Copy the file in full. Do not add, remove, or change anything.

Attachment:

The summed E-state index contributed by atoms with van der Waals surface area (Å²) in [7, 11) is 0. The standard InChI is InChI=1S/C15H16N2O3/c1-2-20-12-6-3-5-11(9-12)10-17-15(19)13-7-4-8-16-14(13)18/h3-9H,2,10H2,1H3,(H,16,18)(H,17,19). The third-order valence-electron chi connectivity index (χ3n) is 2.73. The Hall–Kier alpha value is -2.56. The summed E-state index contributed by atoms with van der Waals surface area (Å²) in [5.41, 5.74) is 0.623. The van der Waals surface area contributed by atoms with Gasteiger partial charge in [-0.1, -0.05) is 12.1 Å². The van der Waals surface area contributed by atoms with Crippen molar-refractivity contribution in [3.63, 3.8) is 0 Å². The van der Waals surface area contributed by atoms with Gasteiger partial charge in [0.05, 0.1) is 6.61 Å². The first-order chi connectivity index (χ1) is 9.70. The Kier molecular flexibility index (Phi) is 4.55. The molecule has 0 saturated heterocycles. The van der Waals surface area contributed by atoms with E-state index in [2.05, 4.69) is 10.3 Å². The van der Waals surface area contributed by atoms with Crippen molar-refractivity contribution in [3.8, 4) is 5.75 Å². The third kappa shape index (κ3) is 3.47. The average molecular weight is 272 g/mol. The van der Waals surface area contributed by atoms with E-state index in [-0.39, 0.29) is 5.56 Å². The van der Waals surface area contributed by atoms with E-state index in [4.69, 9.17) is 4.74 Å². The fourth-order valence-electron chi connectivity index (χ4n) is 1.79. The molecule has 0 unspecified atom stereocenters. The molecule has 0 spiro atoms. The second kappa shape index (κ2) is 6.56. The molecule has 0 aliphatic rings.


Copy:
The summed E-state index contributed by atoms with van der Waals surface area (Å²) in [7, 11) is 0. The standard InChI is InChI=1S/C15H16N2O3/c1-2-20-12-6-3-5-11(9-12)10-17-15(19)13-7-4-8-16-14(13)18/h3-9H,2,10H2,1H3,(H,16,18)(H,17,19). The third-order valence-electron chi connectivity index (χ3n) is 2.73. The Hall–Kier alpha value is -2.56. The summed E-state index contributed by atoms with van der Waals surface area (Å²) in [5.41, 5.74) is 0.623. The van der Waals surface area contributed by atoms with Gasteiger partial charge in [-0.1, -0.05) is 12.1 Å². The van der Waals surface area contributed by atoms with Crippen molar-refractivity contribution in [3.63, 3.8) is 0 Å². The van der Waals surface area contributed by atoms with Gasteiger partial charge in [0.05, 0.1) is 6.61 Å². The first-order chi connectivity index (χ1) is 9.70. The Kier molecular flexibility index (Phi) is 4.55. The molecule has 0 saturated heterocycles. The van der Waals surface area contributed by atoms with E-state index in [2.05, 4.69) is 10.3 Å². The van der Waals surface area contributed by atoms with Crippen molar-refractivity contribution in [3.8, 4) is 5.75 Å². The third kappa shape index (κ3) is 3.47. The average molecular weight is 272 g/mol. The van der Waals surface area contributed by atoms with E-state index in [-0.39, 0.29) is 5.56 Å². The van der Waals surface area contributed by atoms with E-state index in [4.69, 9.17) is 4.74 Å². The fourth-order valence-electron chi connectivity index (χ4n) is 1.79. The molecule has 0 unspecified atom stereocenters. The molecule has 0 spiro atoms. The second kappa shape index (κ2) is 6.56. The molecule has 0 aliphatic rings.